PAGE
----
Since 1981, top-selling turkey brand Butterball has maintained a toll-free Turkey Talk-Line every November and December. This year, you can tweet your questions to the turkey company. But here's a question the turkey talkers probably don't get asked: Where did the Butterball name came from?
Answer: "Butterball" was originally registered as a trademark on June 11, 1940, by Ada Walker of Wyoming, Ohio. (I haven't been able to find out what Ms. Walker was using the name for.) In 1951, Leo Peters, an employee of the Chicago meat processor Swift and Co., purchased the mark (for $10, according to one account). According to his son, Mark, Leo wasn't sure at first what he'd use it for, either.
Presently, though, he found a match for the name. Leo claimed to have developed the Butterball turkey while he was at Swift; he licensed the Butterball name to Swift for ten years before selling it to the company for an unknown price. In the transaction he retained the rights to the use of the name for butter products. Butterball Farms, the company he founded in 1956 (as Peters Pak), is still in operation today in Grand Rapids, Michigan; Mark Peters is its CEO. The company specializes in embossed butter pats for hotels and restaurants.
In my non-legal-but-still-opinionated opinion, Butterball is a stronger mark for turkey (suggestive) than for butter (descriptive).
Here's a list of the top 10 turkey questions fielded by the Butterball call center. And here, verified by Snopes, are some of the oddest turkey-hotline calls.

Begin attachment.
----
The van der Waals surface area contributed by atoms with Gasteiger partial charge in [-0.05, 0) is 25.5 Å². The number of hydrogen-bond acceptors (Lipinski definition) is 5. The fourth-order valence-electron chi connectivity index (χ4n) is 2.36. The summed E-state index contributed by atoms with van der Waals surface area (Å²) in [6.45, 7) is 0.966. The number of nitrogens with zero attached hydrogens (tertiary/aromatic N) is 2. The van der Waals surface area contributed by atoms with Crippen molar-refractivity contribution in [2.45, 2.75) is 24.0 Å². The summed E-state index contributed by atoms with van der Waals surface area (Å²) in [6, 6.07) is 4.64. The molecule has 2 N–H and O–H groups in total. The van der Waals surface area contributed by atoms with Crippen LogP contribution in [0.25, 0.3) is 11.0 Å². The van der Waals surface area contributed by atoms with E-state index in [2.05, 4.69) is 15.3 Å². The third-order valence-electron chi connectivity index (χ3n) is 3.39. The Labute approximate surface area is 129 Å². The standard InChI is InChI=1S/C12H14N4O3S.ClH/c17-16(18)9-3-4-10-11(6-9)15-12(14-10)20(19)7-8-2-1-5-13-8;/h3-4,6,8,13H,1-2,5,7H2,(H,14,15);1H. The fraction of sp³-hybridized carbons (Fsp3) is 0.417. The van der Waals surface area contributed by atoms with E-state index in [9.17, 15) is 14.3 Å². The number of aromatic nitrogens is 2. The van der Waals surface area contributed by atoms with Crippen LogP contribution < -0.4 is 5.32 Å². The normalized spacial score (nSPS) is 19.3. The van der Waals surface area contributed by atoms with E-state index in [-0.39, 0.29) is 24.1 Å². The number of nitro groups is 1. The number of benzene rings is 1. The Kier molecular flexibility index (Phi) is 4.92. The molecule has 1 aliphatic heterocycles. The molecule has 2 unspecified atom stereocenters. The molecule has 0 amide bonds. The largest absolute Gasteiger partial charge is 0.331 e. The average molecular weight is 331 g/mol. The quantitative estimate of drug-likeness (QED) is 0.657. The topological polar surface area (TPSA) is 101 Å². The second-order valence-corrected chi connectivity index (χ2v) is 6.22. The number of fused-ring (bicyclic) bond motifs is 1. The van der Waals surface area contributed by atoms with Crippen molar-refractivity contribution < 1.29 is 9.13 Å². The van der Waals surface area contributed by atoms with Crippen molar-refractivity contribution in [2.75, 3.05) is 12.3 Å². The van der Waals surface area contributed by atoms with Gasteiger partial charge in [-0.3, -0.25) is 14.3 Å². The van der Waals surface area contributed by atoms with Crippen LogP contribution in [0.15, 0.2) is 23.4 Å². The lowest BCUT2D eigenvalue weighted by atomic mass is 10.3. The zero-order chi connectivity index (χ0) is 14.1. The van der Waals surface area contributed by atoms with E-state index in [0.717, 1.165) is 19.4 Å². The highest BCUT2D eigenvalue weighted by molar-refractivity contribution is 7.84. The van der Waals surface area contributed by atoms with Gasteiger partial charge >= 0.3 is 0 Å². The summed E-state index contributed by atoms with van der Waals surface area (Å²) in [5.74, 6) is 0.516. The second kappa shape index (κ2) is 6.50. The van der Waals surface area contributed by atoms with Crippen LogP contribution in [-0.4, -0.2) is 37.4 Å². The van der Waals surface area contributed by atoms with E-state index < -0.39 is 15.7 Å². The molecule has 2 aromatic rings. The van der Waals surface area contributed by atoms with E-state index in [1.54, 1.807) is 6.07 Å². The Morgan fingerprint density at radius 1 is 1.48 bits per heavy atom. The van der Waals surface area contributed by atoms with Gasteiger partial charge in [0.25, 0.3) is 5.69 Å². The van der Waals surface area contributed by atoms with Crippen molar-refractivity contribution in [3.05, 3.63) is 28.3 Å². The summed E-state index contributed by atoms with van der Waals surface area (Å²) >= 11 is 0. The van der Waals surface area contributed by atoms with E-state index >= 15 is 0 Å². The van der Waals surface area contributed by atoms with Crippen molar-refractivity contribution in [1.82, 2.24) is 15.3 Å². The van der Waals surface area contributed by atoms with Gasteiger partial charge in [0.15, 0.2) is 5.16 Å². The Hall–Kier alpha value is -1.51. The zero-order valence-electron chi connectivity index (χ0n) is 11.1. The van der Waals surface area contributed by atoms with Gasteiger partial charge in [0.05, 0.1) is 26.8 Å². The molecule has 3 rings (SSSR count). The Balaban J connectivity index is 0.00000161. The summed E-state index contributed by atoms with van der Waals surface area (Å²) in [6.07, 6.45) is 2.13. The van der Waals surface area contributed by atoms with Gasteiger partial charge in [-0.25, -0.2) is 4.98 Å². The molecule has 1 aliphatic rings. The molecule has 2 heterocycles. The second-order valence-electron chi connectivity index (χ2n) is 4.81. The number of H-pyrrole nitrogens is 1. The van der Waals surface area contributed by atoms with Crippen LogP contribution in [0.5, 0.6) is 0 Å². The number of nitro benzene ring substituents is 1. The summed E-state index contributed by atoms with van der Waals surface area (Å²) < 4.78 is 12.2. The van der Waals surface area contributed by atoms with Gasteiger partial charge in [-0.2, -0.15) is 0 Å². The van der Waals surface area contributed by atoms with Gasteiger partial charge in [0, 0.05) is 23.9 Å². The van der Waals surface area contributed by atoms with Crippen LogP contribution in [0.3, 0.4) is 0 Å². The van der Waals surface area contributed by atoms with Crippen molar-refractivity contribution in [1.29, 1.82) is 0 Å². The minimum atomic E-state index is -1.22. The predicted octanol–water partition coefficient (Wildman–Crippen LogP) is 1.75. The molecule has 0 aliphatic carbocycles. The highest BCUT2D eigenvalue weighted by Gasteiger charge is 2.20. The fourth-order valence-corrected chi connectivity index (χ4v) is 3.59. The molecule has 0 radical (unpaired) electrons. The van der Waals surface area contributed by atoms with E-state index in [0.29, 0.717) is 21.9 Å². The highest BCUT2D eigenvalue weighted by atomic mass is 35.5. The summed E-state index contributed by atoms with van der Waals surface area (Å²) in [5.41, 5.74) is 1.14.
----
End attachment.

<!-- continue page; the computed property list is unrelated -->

Many thanks to Mark Allen (@EditorMark on Twitter), who tweeted the gist of this story.
Happy Thanksgiving to all my readers!
I saw an article about this in this morning's paper. They field some very strange questions every year, like "Is it OK to put the turkey in the bathtub with the kids?"
Posted by: Sarah Santos | November 25, 2009 at 10:25 AM
>in the bathtub
Presumably to defrost it, or so I'd imagine.
It's interesting that you say that "Butterball" is a stronger brand for turkey than for butter. Having grown up in the pre-free-range days with Butterball as the pre-eminent brand of gobblers, the name is so associated for me with turkeys that I would find it startling to see it used in any other context. Thus the power of endlessly repeated TV commercials.
Posted by: mike | November 25, 2009 at 04:52 PM